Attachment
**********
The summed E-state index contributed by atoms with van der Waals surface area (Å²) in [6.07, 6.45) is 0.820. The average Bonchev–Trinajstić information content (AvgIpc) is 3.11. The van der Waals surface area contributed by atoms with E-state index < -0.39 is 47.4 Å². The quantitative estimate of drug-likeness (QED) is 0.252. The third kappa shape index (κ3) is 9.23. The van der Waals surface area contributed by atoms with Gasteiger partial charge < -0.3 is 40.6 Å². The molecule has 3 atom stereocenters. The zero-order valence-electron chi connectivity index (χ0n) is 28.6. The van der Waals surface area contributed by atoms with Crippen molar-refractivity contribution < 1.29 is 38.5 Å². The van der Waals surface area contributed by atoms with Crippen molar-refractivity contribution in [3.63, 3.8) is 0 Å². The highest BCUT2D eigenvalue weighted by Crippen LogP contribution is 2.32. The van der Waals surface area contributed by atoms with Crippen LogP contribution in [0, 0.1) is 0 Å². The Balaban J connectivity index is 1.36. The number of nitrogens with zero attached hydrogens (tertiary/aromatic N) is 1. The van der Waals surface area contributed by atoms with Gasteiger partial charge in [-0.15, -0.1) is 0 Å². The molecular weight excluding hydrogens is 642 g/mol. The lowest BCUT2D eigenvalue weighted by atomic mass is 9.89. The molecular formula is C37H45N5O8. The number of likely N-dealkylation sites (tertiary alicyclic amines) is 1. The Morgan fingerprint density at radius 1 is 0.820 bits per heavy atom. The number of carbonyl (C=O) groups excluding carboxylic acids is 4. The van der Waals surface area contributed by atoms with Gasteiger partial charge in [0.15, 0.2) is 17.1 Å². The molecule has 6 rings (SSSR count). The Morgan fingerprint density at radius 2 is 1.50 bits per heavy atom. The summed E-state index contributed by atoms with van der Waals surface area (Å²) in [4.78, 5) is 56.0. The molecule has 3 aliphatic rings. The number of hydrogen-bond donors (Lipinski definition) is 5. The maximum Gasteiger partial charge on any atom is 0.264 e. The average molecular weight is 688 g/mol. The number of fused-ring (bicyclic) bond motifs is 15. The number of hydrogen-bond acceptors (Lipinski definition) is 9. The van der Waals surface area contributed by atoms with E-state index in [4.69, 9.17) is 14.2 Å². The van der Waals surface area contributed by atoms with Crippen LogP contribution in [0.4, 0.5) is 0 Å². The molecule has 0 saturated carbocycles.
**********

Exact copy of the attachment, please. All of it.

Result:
The summed E-state index contributed by atoms with van der Waals surface area (Å²) in [6.07, 6.45) is 0.820. The average Bonchev–Trinajstić information content (AvgIpc) is 3.11. The van der Waals surface area contributed by atoms with E-state index < -0.39 is 47.4 Å². The quantitative estimate of drug-likeness (QED) is 0.252. The third kappa shape index (κ3) is 9.23. The van der Waals surface area contributed by atoms with Gasteiger partial charge < -0.3 is 40.6 Å². The molecule has 3 atom stereocenters. The zero-order valence-electron chi connectivity index (χ0n) is 28.6. The van der Waals surface area contributed by atoms with Crippen molar-refractivity contribution < 1.29 is 38.5 Å². The van der Waals surface area contributed by atoms with Crippen molar-refractivity contribution in [3.63, 3.8) is 0 Å². The highest BCUT2D eigenvalue weighted by Crippen LogP contribution is 2.32. The van der Waals surface area contributed by atoms with Crippen LogP contribution in [0, 0.1) is 0 Å². The Balaban J connectivity index is 1.36. The number of nitrogens with zero attached hydrogens (tertiary/aromatic N) is 1. The van der Waals surface area contributed by atoms with Gasteiger partial charge in [-0.15, -0.1) is 0 Å². The molecular weight excluding hydrogens is 642 g/mol. The lowest BCUT2D eigenvalue weighted by atomic mass is 9.89. The molecular formula is C37H45N5O8. The number of likely N-dealkylation sites (tertiary alicyclic amines) is 1. The Morgan fingerprint density at radius 1 is 0.820 bits per heavy atom. The number of carbonyl (C=O) groups excluding carboxylic acids is 4. The van der Waals surface area contributed by atoms with Gasteiger partial charge in [0.15, 0.2) is 17.1 Å². The molecule has 6 rings (SSSR count). The Morgan fingerprint density at radius 2 is 1.50 bits per heavy atom. The summed E-state index contributed by atoms with van der Waals surface area (Å²) in [4.78, 5) is 56.0. The molecule has 3 aliphatic rings. The number of hydrogen-bond donors (Lipinski definition) is 5. The maximum Gasteiger partial charge on any atom is 0.264 e. The average molecular weight is 688 g/mol. The number of fused-ring (bicyclic) bond motifs is 15. The number of hydrogen-bond acceptors (Lipinski definition) is 9. The van der Waals surface area contributed by atoms with E-state index in [4.69, 9.17) is 14.2 Å². The van der Waals surface area contributed by atoms with Crippen LogP contribution in [0.4, 0.5) is 0 Å². The molecule has 0 saturated carbocycles.